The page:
Pass rates on Qatar's secondary-school exit exam show that approximately two-thirds of the country's students are prepared to enter college and would receive a scholarship if accepted by an eligible institution. For those not adequately prepared for post-secondary study, the RAND team proposed awarding precollege grants for language study or other academic work that could make the students eligible for full scholarships or low-interest loans at a later time. Such grants would cover only tuition—not travel or living allowances—to encourage enrollment in domestic programs.

Possible Consequences

Because the RAND team suggested taking full advantage of programs offered by domestic universities, the adoption of the new program may lead to a decline in the number of Qataris enrolling in degree programs abroad. Also, because scholarships would be awarded under stringent new guidelines, the number of scholarship recipients could fall somewhat in the short term. However, elevating award criteria should strengthen the system over time, because applicants would be motivated to excel in secondary school and gain admission to high-quality institutions.

Proposed Organizational Structure

The RAND team recommended establishing a Post-Secondary Education Institute that would not only manage scholarships but also plan for and monitor Qatar's post-secondary education system. The institute would house three offices:

  • An institutional standards office would evaluate local postsecondary institutions against foreign counterparts and provide authorization and licensing for colleges in Qatar.
  • A scholarship office would propose policies, procedures, and scholarship guidelines. Staff would also design contracts and financial packages, ensure that recipients fulfilled obligations, and interact with employers about labor-market needs. This office would be a point of contact for recipients and alumni, hosting orientation events, providing ongoing support for students, and reviewing requests for transfers and extensions.
  • A student resource center would offer guidance to Qataris considering post-secondary education. The center would assist with college preparation and applications and would guide prospective students toward learning programs consistent with their abilities and the nation's needs.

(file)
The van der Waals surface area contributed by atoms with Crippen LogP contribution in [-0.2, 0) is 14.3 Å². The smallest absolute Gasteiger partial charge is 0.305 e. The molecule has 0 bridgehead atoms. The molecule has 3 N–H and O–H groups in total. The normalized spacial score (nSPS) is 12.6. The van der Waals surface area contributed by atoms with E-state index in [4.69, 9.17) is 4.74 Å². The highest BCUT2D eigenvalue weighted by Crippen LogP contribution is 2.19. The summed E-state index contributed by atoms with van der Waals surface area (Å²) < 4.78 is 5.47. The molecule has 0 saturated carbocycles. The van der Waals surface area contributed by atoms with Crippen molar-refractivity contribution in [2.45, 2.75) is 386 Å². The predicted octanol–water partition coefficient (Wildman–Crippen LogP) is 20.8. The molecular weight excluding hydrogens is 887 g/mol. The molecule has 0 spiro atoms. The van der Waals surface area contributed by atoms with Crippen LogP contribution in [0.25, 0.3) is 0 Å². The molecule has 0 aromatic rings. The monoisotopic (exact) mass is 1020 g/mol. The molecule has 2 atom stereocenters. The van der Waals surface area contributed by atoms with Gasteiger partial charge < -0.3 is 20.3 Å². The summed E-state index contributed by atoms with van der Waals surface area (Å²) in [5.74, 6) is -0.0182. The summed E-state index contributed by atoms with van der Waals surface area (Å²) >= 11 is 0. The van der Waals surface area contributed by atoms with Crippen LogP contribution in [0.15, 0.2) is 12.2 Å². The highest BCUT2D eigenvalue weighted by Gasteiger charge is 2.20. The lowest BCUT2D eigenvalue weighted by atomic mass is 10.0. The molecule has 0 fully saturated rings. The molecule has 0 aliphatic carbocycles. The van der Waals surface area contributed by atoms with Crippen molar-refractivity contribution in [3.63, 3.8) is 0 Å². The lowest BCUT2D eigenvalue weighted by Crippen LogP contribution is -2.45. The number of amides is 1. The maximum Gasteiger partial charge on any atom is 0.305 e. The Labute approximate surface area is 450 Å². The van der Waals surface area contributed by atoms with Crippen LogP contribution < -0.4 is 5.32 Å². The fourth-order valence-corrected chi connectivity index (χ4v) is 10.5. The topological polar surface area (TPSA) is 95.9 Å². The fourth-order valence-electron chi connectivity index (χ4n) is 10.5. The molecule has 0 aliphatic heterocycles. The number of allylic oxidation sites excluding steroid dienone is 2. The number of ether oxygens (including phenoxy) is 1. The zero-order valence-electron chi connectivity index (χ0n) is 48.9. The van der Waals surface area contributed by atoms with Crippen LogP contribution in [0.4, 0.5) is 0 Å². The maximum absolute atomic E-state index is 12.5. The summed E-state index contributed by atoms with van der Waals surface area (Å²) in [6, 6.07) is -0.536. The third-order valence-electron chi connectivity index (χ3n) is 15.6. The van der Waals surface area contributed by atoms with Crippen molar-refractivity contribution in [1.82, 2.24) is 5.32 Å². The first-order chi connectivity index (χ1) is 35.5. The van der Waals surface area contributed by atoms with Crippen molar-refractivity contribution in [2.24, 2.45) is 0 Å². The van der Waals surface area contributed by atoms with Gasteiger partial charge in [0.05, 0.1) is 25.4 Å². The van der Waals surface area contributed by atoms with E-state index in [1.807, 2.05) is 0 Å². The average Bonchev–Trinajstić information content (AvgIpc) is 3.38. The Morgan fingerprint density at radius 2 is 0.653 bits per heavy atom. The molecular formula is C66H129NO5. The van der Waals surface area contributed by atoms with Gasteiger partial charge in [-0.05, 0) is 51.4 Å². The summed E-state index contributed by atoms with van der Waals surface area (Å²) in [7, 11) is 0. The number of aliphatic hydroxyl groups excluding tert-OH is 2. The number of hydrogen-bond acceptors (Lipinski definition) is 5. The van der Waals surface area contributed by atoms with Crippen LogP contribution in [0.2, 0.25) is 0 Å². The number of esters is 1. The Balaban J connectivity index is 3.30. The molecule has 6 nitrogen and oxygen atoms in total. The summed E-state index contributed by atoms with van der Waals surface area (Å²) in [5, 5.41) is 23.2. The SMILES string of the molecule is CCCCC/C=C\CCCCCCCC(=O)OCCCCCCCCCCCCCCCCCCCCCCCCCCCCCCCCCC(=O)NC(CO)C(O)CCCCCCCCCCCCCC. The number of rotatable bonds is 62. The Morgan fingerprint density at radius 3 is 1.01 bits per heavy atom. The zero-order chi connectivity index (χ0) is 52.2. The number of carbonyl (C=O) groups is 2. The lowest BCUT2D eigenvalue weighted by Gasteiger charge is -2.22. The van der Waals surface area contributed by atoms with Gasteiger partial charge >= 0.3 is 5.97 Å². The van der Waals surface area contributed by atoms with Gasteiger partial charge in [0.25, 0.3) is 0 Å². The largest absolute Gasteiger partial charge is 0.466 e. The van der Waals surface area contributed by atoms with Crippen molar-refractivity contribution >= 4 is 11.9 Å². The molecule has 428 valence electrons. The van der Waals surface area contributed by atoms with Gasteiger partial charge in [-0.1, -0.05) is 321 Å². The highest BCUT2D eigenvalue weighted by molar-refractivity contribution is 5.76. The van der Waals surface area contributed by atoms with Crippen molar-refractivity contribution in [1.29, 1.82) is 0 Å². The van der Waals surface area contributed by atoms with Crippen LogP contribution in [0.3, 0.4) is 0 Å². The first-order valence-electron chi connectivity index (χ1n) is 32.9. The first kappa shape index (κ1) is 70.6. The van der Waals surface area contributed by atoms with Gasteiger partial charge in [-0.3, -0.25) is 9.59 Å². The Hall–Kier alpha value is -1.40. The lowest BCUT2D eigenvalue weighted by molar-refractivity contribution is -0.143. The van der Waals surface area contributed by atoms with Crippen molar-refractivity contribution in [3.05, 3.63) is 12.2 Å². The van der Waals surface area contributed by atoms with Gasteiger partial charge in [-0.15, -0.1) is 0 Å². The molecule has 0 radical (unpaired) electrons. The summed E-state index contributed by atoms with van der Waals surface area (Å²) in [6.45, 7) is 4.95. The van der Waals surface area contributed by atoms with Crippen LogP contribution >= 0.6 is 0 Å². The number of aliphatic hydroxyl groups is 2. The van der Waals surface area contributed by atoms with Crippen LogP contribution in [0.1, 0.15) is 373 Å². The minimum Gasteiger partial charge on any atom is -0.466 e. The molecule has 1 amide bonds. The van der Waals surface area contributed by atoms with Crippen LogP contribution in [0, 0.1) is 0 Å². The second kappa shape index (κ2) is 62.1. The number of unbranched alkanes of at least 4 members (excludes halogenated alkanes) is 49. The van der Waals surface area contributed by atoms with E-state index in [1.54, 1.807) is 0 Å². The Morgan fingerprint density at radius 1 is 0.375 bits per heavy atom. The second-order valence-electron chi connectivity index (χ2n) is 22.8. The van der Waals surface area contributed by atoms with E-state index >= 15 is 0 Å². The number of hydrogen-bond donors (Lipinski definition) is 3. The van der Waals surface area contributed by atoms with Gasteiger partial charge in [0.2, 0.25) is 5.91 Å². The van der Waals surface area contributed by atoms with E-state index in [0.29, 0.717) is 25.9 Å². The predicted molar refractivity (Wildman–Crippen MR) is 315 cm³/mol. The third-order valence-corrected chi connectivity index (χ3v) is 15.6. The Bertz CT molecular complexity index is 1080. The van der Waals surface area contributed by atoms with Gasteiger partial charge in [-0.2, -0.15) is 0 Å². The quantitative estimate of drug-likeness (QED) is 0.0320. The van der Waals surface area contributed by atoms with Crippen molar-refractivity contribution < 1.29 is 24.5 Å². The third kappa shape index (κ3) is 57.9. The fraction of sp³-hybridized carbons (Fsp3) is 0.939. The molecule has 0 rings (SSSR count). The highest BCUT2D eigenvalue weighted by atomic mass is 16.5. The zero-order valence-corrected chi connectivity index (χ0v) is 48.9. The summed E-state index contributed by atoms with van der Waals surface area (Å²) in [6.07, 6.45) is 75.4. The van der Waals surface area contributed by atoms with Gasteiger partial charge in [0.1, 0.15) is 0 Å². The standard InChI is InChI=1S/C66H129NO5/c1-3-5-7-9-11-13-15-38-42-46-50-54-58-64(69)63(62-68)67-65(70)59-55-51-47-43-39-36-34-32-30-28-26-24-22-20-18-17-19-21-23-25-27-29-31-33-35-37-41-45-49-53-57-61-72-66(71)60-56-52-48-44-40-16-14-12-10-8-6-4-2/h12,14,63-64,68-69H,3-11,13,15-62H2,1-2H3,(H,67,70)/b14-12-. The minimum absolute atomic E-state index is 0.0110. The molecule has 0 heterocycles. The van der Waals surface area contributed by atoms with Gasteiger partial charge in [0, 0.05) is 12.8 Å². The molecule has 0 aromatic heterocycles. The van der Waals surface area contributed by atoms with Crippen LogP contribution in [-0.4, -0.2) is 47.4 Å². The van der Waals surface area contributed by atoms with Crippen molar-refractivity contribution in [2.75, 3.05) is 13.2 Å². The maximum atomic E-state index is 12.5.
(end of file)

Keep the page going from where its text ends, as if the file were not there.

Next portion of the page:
Accepting the RAND team's recommendations, the SEC established the institute, calling it the Higher Education Institute (HEI), with an organizational structure similar to the Post-Secondary Education Institute proposed by RAND. The HEI critically assessed and adopted the suggested goals and principles, along with many of the RAND team's recommendations on scholarship programs; however, the HEI has modified the proposed approach wherever it judged that such changes would make the institute and its programs more responsive to the country's needs.

The report resulting from the RAND study acknowledges that the new system will be significantly affected by the context in which it operates. Directing students into programs that meet workforce needs, for example, is complicated by the fact that the availability of government-sector jobs for Qatari nationals limits student incentives to pursue occupations that are in high demand in the private or quasi-private sectors. Additionally, women, though often more highly educated than the country's men, tend to enter a limited set of occupations. These and various other Qatari employment and labor policies and social customs may interact with the proposed reforms and modify their implementation.

This report is part of the RAND Corporation Research brief series. RAND research briefs present policy-oriented summaries of individual published, peer-reviewed documents or of a body of published work.